using namespace std;
#define int long long
#define FAST_IO ios::sync_with_stdio(0); cin.tie(0);
template<typename Node>
struct SparseTable {
vector<vector<Node>> table;
vector<int> logValues;
int n;
int maxLog;
vector<int> a;
SparseTable(vector<int> &arr) {
n = arr.size();
a = arr;
table.resize(n);
logValues.resize(n + 1);
maxLog = log2(n);
logValues[1] = 0;
for (int i = 2; i <= n; i++) {
logValues[i] = logValues[i / 2] + 1;
}
for (int i = 0; i < n; i++) {
table[i].resize(maxLog + 1);
fill(table[i].begin(), table[i].end(), Node());
}
build();
}
void build() {
for (int i = 0; i < n; i++) {
table[i][0] = Node(a[i]);
}
for (int i = 1; i <= maxLog; i++) {
for (int j = 0; (j + (1 << i)) <= n; j++) {
table[j][i].merge(table[j][i  1], table[j + (1 << (i  1))][i  1]);
}
}
}
Node queryNormal(int left, int right) {
Node ans = Node();
for (int j = logValues[right  left + 1]; j >= 0; j) {
if ((1 << j) <= right  left + 1) {
ans.merge(ans, table[left][j]);
left += (1 << j);
}
}
return ans;
}
Node queryIdempotent(int left, int right) {
int j = logValues[right  left + 1];
Node ans = Node();
ans.merge(table[left][j], table[right  (1 << j) + 1][j]);
return ans;
}
};
struct Node1 {
int val;
Node1() {
val = 0;
}
Node1(int v) {
val = v;
}
void merge(Node1 &l, Node1 &r) {
val = max(l.val, r.val);
}
};
void solve(){
int n; cin >> n;
vector<int> a(n), b(n  1);
for(auto &x: a){
cin >> x;
}
for(int i = 0; i < n  1; i++){
b[i] = a[i + 1]  a[i];
}
SparseTable<Node1> sp = SparseTable<Node1>(b);
int q; cin >> q;
int t, d;
while(q){
cin >> t >> d;
// first we find the endpoint R
int l = 0, r = n  1;
while(l < r){
int mid = l + (r  l + 1) / 2;
if(a[mid] <= t){
l = mid;
}
else{
r = mid  1;
}
}
// R found and promptly set
int R = r;
// resetting l = 0
l = 0;
while(l < r){
int mid = l + (r  l) / 2;
if(sp.queryIdempotent(mid, R  1).val <= d){
r = mid;
}
else{
l = mid + 1;
}
}
cout << l + 1 << endl;
}
}
int32_t main() {
FAST_IO
int t;
t = 1;
while(t)
solve();
}
Input
5
1 2 3 10 50
6
1 1
5 3
11 7
100000 1
1000000 1000000
11 6
Output
1
1
1
5
1
4
Space Complexity
Other than the input, our program takes O(n*log2(n)) extra space to construct our sparse table from the b array.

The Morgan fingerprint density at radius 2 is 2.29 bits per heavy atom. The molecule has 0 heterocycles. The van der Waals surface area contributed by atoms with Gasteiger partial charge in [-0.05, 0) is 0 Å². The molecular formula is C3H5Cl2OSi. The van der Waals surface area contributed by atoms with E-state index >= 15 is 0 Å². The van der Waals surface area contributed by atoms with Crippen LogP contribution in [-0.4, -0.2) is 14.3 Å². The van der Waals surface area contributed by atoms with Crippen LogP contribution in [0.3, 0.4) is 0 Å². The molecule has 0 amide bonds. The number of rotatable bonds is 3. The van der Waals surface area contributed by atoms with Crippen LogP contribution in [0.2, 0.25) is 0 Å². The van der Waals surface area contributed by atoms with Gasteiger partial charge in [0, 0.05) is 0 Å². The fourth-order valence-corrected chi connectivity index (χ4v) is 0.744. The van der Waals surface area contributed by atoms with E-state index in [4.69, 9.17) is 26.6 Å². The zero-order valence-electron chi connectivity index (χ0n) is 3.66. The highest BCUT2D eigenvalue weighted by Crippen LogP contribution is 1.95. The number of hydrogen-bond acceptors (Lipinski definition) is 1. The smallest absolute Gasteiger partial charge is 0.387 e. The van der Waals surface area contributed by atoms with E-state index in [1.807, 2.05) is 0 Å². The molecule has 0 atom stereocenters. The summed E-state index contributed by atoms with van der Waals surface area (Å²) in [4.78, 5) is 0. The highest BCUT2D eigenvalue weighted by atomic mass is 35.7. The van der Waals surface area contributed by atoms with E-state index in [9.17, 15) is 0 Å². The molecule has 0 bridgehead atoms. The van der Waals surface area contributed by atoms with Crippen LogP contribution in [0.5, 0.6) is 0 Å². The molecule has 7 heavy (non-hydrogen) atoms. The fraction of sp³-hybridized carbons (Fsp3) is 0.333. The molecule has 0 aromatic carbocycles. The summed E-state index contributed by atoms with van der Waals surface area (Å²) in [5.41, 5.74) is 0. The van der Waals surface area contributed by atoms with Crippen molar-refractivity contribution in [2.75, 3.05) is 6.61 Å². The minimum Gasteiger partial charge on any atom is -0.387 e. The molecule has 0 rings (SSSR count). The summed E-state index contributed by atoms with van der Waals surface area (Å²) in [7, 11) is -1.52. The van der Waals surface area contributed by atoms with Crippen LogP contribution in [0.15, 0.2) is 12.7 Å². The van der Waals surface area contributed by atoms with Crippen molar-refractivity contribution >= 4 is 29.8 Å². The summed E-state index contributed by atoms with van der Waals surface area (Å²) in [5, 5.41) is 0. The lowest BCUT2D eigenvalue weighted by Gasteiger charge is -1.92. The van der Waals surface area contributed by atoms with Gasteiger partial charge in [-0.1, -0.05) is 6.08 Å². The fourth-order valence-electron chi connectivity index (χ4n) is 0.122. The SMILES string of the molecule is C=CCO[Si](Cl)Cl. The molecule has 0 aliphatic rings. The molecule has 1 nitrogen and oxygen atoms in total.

Time Complexity
The time complexity of our program is O(log2(n) * q). With binary search, we consume only O(log2(n)) operations for finding r and later O(log2(n)) operations for finding the l (our final answer).
Read about Bitwise Operators in C here.
FAQs
1. Why is mid = l + (r  l) or mid = l + (r  l + 1) / 2 used instead of simple (l + r) / 2 in various solutions using binary search?
Generally, this is done to prevent overflow, but it also helps to correctly round values up/down depending on the requirement when l or r is negative.
2. What is a sparse table?
A sparse table is a data structure that’s very easy to implement. It’s particularly useful in answering certain queries in O(1) time for a static array. The O(1) time approach is, however, limited to only idempotent functions, and for normal functions, it again takes O(log2(n)) time.
3. Why can’t we use a Fenwick tree?
It is actually possible to do this question with the same time complexity using the Fenwick tree. Still, it’s not usually considered because the method to do so requires a bunch of changes to our known Fenwick tree, making it harder (harder than segment tree) unless you know what you are doing. It’s also not usually present in the libraries of most coders.
4. What are idempotent functions?
Idempotent functions are the ones that can be applied multiple times, but the result of the operation doesn’t change beyond the initial application. It helps to also understand one more property that if you have an array X and ranges [a, b] and [c, d], here b > c and a < c, then F(F(X[a]...X[b]), F(X[c]...X[d])) = F(X[a]....X[d]) (F is an idempotent function).
5. What are some examples of idempotent functions?
Examples of idempotent functions are abs, max, min, gcd, lcm, bitwise AND, bitwise OR, etc. On the other hand, addition, subtraction and bitwise XOR are not idempotent functions.
Key Takeaways
In this article, we have extensively discussed the ‘SEAD’ problem from CodeChef and gave the brute force and an optimized solution for the problem with the C++ code for both. Refer to Fenwick Tree RMQ to learn more about their use (for this specific problem, we recommend using a sparse table only).
Learn more about RMQ in sparse tables and segment trees from our blog collection with detailed explanations.
Refer to our guided paths on Coding Ninjas Studio to learn more about DSA, Competitive Programming, JavaScript, System Design, etc.
Enrol in our courses and refer to the mock test and problems available.
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Happy Coding!